FIG. 6 shows the major components of the control circuit used to position the labeller 70 in response to the position information derived by the laser reader 108 from the bar codes 130 printed on the label supply strip 102. As shown in that figure, the information read by the reader 108 is supplied to a decoder 144 which extracts from the read information the desired X coordinate of the labeller 70, the desired Y coordinate of the labeller, and the desired theta position of the labeller about the vertical theta axis 96. Considering first the X and Y positioning of the labeller 70, the X and Y coordinates of the desired position are fed from the decoder 144 to comparators 146 and 148. The X comparator 146 is also supplied with the actual X coordinate position of the labeller 70 by an X position memory in the form of an X counter 150 which counts displacement related pulses from an X encoder 152 driven in unison with the X coordinate movement of the work carriage 68 by the X drive motor 72. Likewise, the Y comparator 148 also receives the actual Y position coordinate of the labeller 70 from a Y counter 154 which counts displacement related pulses from a Y encoder 156 driven in unison with the Y coordinate movement of the carriage 60 by the Y motor 62. The error signal produced by the comparator 146 is fed to the controller 74 which produces an output signal supplied to the X motor 62 driving the X motor in such a direction as to null the X error. Similarly, the error signal from the comparator 148 is supplied to the controller 74 which supplies a control signal to the Y motor 72 driving the Y motor in such a direction as to null the related Y error. To correctly correlate the positioning of the labeller with the associated lay-up 20 of work material to be cut, the X and Y counters 150 and 154 may be initialized by depressing the switch 80 to supply to the counters initial values provided by an initial value providing circuit 158 which may, for example, consist of a set of thumb switches allowing an operator to manually select the desired initial values.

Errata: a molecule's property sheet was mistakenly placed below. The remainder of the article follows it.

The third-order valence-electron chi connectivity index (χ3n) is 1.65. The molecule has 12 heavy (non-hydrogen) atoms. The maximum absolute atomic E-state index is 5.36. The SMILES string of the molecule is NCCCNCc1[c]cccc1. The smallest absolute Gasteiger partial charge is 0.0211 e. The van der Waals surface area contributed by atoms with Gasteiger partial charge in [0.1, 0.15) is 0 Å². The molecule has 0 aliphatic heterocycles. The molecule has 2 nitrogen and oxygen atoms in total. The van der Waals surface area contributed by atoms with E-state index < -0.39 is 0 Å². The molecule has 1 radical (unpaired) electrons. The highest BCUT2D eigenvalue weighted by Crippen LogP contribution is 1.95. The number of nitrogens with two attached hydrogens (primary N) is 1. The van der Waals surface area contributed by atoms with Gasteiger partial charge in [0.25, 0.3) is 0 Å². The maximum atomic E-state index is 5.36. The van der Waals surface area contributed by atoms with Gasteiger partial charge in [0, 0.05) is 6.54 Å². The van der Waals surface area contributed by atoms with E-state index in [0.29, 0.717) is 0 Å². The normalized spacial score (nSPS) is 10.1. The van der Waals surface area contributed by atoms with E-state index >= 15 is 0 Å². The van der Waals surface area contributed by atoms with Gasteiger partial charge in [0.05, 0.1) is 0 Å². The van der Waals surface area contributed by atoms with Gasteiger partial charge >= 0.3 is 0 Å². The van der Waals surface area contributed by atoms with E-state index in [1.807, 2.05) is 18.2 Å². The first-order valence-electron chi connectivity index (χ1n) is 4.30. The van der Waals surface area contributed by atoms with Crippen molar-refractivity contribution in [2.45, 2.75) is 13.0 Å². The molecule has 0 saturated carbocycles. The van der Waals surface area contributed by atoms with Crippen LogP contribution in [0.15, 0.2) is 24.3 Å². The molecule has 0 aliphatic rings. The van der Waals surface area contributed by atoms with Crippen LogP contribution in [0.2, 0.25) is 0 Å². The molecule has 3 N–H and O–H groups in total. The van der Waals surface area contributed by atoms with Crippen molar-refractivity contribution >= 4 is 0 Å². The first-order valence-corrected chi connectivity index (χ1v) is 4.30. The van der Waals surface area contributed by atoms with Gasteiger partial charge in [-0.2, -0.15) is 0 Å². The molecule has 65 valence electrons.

It will be appreciated from the above that the described control circuits for the X and Y positioning of the labeller are of well known closed loop type. They could however also be open loop circuits each using a stepping motor. The positioning of the labeller about the vertical theta axis 96 may also be performed by a closed loop control circuit, or an open loop circuit using a stepping motor, allowing the labeller to be set to any desired angle. In the illustrated case, however and as shown by FIGS. 4 and 5, the labeller is movable by a linear solenoid motor 160 between two different angular positions spaced ninety degrees from one another and only an open loop control circuit is used. Therefore, the position information read by the reader 108 for each label defines whether the labeller is to be positioned angularly either as shown in FIG. 4, at which the applied label will have its length extending parallel to the X coordinate direction, or as shown in FIG. 5 at which the applied label will have its length extending in the X coordinate direction. The decoder 144 passes this information to a theta motor driver 162 which in turn produces an output signal operating the drive motor 160 so as to position the labeller 120 in the desired position about the vertical axis 96.